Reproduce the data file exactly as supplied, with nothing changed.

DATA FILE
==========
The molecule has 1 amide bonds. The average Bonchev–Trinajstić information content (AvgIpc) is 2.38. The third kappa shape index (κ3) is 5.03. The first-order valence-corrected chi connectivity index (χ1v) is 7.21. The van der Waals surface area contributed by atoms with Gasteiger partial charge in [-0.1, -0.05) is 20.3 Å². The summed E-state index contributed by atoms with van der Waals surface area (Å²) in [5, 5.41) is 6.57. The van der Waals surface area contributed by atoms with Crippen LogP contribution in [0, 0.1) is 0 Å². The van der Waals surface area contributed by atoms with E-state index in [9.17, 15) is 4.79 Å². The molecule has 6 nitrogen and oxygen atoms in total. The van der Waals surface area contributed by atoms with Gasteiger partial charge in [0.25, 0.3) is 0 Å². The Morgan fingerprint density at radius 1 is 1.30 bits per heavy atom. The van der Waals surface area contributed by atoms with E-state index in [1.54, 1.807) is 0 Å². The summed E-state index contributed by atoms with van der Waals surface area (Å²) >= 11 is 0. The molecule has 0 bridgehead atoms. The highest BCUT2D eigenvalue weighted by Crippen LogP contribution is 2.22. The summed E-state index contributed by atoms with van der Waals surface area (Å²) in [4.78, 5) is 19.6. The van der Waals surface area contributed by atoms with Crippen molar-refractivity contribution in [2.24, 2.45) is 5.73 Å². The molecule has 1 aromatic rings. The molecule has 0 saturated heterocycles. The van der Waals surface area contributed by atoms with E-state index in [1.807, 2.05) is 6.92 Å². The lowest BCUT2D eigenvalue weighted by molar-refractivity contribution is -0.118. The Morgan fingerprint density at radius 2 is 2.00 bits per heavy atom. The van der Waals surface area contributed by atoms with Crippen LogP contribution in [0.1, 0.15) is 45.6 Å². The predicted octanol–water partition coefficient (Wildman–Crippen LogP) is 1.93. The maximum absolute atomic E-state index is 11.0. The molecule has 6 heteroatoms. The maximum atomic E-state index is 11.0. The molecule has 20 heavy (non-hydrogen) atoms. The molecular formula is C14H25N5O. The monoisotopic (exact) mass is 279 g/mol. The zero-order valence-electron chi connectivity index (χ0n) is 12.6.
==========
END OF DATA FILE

The molecule has 1 amide bonds. The average Bonchev–Trinajstić information content (AvgIpc) is 2.38. The third kappa shape index (κ3) is 5.03. The first-order valence-corrected chi connectivity index (χ1v) is 7.21. The van der Waals surface area contributed by atoms with Gasteiger partial charge in [-0.1, -0.05) is 20.3 Å². The summed E-state index contributed by atoms with van der Waals surface area (Å²) in [5, 5.41) is 6.57. The van der Waals surface area contributed by atoms with Crippen LogP contribution in [0, 0.1) is 0 Å². The van der Waals surface area contributed by atoms with E-state index in [9.17, 15) is 4.79 Å². The molecule has 6 nitrogen and oxygen atoms in total. The van der Waals surface area contributed by atoms with Gasteiger partial charge in [0.25, 0.3) is 0 Å². The Morgan fingerprint density at radius 1 is 1.30 bits per heavy atom. The van der Waals surface area contributed by atoms with E-state index in [1.54, 1.807) is 0 Å². The summed E-state index contributed by atoms with van der Waals surface area (Å²) >= 11 is 0. The molecule has 0 bridgehead atoms. The highest BCUT2D eigenvalue weighted by Crippen LogP contribution is 2.22. The summed E-state index contributed by atoms with van der Waals surface area (Å²) in [4.78, 5) is 19.6. The van der Waals surface area contributed by atoms with Crippen molar-refractivity contribution in [2.24, 2.45) is 5.73 Å². The molecule has 1 aromatic rings. The molecule has 0 saturated heterocycles. The van der Waals surface area contributed by atoms with E-state index in [1.807, 2.05) is 6.92 Å². The lowest BCUT2D eigenvalue weighted by molar-refractivity contribution is -0.118. The Morgan fingerprint density at radius 2 is 2.00 bits per heavy atom. The van der Waals surface area contributed by atoms with Crippen LogP contribution in [0.1, 0.15) is 45.6 Å². The predicted octanol–water partition coefficient (Wildman–Crippen LogP) is 1.93. The maximum absolute atomic E-state index is 11.0. The molecule has 6 heteroatoms. The maximum atomic E-state index is 11.0. The molecule has 20 heavy (non-hydrogen) atoms. The molecular formula is C14H25N5O. The monoisotopic (exact) mass is 279 g/mol. The zero-order valence-electron chi connectivity index (χ0n) is 12.6.